Or are they cryptologists? Either way, they rock.
My hat goes off to those responsible for finding the collision weakness in MD5, and thus rendering it insecure. Hail, conquering heroes.
The next question is, are NZ's speed cameras similarly vulnerable? I'd assume so, since they were introduced here in 1993; the same year that SHA1 - flawed in its first implementation, so revised in 1994 - was conceived. Odds are that our cameras use MD5, or possibly something even older and less secure.
Whoever the person was who came up with this particular defence, they're brilliant or their lawyer is. Bravo.
Oh, classic. I love shit like that.
Warner Brothers, one of the key members of the MPAA, bitten on the arse by the very IP laws that they love so dearly. Bravo, oh unamed production company. Bravo - to the tune of USD17.5m, thrice bravo!
What a total shock. Their terms for retail outlets are onerous, to say the least - percentages of gross revenue, plus per-square-metre floor rents. Fine, it's their business, but signing up voters is also a community service regardless of whether or not the Electoral Commission pays the workers. Last time I checked, list and electorate MPs get paid too, and campaigning is part of their job.
I guess that it doesn't help that the voters who are likely to sign up are the lower classes, the ones who will be more likely to vote for Labour and other parties who make companies like Westfield uncomfortable.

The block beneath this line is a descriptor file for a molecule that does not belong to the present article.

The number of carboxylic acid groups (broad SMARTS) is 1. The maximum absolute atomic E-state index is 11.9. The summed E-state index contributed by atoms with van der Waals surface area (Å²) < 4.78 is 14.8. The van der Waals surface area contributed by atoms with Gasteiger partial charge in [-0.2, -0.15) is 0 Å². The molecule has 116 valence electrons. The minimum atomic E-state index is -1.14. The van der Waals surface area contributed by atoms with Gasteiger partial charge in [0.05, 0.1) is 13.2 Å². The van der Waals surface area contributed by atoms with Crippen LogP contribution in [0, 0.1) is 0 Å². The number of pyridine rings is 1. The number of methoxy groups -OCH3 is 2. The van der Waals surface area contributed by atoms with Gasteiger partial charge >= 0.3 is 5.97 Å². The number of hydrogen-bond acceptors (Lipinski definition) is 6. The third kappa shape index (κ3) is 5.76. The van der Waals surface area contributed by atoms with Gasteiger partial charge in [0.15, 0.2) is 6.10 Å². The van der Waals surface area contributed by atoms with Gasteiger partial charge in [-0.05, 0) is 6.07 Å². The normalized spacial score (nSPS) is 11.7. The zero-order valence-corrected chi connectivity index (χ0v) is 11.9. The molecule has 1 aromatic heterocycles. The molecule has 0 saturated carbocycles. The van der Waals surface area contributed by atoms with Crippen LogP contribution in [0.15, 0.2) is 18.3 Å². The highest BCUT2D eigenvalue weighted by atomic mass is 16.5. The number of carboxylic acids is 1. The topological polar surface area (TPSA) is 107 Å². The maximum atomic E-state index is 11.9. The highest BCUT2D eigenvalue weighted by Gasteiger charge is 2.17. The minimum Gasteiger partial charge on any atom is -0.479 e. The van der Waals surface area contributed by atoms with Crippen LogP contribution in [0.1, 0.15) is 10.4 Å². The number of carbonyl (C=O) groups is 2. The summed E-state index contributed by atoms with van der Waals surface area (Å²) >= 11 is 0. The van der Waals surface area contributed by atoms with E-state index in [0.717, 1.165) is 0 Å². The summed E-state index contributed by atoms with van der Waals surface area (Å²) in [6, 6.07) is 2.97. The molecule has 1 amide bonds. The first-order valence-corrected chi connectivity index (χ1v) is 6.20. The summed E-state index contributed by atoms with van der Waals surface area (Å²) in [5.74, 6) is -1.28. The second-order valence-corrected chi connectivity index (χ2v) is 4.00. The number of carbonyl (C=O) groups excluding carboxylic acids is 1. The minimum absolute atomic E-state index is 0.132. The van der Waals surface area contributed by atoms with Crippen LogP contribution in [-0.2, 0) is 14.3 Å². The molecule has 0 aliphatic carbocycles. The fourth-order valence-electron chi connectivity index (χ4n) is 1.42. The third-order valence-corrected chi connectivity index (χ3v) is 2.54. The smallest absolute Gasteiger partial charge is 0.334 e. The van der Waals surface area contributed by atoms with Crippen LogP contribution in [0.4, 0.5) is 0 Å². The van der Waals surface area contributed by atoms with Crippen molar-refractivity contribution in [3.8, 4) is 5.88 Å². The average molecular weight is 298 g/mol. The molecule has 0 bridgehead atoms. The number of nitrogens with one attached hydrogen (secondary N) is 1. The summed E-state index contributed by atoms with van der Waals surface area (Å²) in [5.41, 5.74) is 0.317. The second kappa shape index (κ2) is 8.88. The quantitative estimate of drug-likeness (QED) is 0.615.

Still, at least they're consistent. Greedy bastards all round.
Well, what does one expect? Of course Shrub will kiss their feet, he's terrified at the thought of the House of Saud turning off US oil. I think he'd probably parade naked down Pennsylvania Avenue if he thought it would win him brownie points.
The US should be roundly, and loudly, condemning the human rights record of Saudi Arabia. Fine, it would be a hollow condemnation from a country that cannot even follow its own Constitutional rules on treatment of prisoners, but it would be a condemnation to which the Saudi monarchy would take heed. The UN is a toothless monster, but the US is an entity to which far, far too many people listen - sometimes that listening can be used for something good.
It's very hard to tell if this was a justified decision by Trevor Mallard, or merely affirmation of a pre-determined position. Certainly it's hard to believe that Unitec could be so sure of their impending change in status at the same time as they were very obviously inadequate in more than one regard.
It will be interesting to follow the judicial review, particularly since Unitec will not be taking the matter lying down.
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